Biases include, but are not limited to, patient selection (patient willingness or ineligibility to enroll, which may be due to a prior serious AE), prior treatment, volunteer, observer, initial dose or study drug, investigator/patient expectation and study duration. Limitations include, but are not limited to, AE frequencies and incidence rates subject to change over time due to patient entry/exit, dose changes influenced by both investigator and patient, dose restrictions in certain countries, the number of patients and exposure for a specific safety event possibly differing depending on the timing of censored events, and the number of observed patients with longer exposure times becoming lower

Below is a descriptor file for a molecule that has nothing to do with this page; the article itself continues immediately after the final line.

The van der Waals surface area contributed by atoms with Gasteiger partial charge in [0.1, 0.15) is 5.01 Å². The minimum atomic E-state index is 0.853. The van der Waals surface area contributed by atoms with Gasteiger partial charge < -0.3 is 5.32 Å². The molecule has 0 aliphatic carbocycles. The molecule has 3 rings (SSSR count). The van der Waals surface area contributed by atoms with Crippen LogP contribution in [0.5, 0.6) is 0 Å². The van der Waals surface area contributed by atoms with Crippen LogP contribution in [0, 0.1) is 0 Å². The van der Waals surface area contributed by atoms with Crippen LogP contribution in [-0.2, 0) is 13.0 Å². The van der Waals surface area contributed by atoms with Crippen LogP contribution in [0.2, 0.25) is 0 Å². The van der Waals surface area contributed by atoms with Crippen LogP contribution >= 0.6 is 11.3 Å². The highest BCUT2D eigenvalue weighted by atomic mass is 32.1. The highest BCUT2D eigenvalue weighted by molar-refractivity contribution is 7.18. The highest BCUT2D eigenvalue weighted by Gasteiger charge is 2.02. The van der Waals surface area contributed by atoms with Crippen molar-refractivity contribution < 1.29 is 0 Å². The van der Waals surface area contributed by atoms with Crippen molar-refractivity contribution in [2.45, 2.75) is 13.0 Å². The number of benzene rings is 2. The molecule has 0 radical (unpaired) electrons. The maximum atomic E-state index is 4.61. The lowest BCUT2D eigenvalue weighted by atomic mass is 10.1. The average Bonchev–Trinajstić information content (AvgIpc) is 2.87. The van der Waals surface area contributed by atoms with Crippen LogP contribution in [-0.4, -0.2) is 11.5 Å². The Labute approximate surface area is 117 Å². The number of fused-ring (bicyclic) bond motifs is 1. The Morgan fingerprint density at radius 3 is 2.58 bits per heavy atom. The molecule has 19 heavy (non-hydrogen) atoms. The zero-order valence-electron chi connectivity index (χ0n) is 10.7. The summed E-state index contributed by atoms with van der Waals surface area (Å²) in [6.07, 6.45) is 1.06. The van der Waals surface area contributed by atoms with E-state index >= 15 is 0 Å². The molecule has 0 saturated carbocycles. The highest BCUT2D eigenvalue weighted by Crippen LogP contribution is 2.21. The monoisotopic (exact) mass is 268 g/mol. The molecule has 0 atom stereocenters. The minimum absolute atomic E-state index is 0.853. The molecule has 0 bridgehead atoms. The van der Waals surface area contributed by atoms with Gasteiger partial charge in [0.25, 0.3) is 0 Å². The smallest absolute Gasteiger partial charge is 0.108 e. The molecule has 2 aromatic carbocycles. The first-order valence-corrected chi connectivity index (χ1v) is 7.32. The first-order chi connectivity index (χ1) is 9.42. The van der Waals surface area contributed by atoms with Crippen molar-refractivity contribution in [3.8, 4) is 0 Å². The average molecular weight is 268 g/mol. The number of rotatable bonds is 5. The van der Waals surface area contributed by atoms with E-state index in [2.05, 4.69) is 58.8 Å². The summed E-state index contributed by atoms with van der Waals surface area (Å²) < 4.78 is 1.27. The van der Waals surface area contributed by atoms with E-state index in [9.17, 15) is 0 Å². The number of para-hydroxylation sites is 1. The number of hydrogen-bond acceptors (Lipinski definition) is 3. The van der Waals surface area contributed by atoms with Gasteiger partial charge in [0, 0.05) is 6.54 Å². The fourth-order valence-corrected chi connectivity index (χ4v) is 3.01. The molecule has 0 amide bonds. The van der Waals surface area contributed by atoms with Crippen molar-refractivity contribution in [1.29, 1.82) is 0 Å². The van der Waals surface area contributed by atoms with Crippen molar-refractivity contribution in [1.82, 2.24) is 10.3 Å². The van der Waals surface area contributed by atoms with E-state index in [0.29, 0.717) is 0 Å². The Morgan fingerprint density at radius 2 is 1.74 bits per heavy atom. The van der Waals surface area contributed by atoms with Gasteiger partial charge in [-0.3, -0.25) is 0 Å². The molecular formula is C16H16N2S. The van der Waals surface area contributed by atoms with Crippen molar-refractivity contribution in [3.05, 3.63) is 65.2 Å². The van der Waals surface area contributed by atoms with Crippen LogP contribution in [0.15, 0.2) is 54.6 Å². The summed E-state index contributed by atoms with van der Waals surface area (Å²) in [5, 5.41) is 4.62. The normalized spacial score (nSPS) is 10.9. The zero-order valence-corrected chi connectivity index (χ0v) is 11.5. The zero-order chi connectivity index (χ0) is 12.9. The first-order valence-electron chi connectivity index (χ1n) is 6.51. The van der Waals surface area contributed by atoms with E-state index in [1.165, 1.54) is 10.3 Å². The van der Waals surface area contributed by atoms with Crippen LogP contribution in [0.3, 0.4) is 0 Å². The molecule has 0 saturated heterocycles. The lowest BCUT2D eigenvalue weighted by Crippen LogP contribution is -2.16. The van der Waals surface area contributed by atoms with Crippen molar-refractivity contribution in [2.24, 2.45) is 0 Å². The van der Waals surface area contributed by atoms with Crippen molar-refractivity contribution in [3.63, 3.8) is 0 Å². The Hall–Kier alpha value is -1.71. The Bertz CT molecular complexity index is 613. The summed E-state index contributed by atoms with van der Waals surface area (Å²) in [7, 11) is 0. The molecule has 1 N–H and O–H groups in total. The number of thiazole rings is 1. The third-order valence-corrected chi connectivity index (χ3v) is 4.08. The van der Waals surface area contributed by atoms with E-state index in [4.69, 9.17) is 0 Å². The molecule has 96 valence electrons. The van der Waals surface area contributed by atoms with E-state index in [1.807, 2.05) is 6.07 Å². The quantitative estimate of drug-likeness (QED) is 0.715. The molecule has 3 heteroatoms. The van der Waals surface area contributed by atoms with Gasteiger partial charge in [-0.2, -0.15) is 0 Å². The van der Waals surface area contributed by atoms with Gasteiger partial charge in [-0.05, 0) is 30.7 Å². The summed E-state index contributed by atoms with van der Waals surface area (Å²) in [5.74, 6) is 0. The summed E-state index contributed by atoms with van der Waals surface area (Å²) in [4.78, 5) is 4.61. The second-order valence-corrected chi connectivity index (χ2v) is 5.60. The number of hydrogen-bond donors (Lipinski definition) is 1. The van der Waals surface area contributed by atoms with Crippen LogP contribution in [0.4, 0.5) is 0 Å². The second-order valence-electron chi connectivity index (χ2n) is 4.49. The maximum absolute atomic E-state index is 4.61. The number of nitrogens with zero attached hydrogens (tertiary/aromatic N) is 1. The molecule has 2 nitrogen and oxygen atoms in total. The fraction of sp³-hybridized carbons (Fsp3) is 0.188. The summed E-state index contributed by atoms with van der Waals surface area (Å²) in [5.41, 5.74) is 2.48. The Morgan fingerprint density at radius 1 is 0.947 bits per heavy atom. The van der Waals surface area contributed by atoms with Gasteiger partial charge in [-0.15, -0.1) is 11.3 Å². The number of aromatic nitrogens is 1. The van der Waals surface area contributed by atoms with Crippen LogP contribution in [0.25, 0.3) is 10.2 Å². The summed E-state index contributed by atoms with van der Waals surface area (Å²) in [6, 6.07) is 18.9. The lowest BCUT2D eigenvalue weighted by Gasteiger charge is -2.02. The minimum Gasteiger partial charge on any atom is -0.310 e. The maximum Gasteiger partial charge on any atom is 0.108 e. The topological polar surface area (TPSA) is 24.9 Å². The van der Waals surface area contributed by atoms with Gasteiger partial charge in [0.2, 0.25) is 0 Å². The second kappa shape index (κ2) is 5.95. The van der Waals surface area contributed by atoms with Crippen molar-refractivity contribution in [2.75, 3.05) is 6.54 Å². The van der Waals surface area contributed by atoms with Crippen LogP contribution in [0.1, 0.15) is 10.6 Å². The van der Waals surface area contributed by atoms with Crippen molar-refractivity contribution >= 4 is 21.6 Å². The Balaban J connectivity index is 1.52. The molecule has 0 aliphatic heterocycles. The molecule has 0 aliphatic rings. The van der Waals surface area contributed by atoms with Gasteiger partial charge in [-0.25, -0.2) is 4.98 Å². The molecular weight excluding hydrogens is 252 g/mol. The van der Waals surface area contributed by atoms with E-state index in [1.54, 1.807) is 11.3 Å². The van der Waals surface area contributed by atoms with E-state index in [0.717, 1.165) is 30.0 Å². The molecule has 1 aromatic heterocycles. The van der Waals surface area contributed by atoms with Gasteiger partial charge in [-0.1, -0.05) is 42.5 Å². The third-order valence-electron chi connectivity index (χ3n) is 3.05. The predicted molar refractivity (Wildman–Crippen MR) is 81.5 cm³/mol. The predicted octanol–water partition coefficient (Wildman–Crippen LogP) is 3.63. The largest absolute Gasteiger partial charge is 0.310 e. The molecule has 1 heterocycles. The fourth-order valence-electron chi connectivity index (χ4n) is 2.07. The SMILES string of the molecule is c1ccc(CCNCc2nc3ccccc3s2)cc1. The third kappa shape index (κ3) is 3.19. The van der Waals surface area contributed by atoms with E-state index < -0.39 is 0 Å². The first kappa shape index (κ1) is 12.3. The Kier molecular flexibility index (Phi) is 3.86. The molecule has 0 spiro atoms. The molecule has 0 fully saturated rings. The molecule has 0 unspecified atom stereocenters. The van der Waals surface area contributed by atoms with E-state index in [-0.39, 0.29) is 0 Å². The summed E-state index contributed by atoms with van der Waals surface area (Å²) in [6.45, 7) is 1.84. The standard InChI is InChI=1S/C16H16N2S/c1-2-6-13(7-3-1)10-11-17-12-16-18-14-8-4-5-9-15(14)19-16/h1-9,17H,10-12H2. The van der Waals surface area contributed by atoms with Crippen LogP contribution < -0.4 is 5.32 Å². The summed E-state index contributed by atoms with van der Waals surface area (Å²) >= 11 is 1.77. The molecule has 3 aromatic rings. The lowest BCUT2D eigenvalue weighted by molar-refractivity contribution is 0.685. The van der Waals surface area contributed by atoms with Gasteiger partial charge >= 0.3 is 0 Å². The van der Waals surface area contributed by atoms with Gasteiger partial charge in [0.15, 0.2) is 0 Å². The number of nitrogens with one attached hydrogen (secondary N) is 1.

In the long-term extension study, malignancies (including solid cancers, lymphomas, and NMSC) were observed more often in patients treated with XELJANZ 10 mg BID4
XELJANZ should not be used in patients with severe hepatic impairment3
XELJANZ should not be used during pregnancy or by women attempting to become pregnant. Women of reproductive potential should be advised to use effective contraception both during treatment with XELJANZ and after discontinuing therapy.3
The extended pharmacodynamic effects of XELJANZ should be considered when determining how long to continue effective contraception after discontinuing XELJANZ therapy.3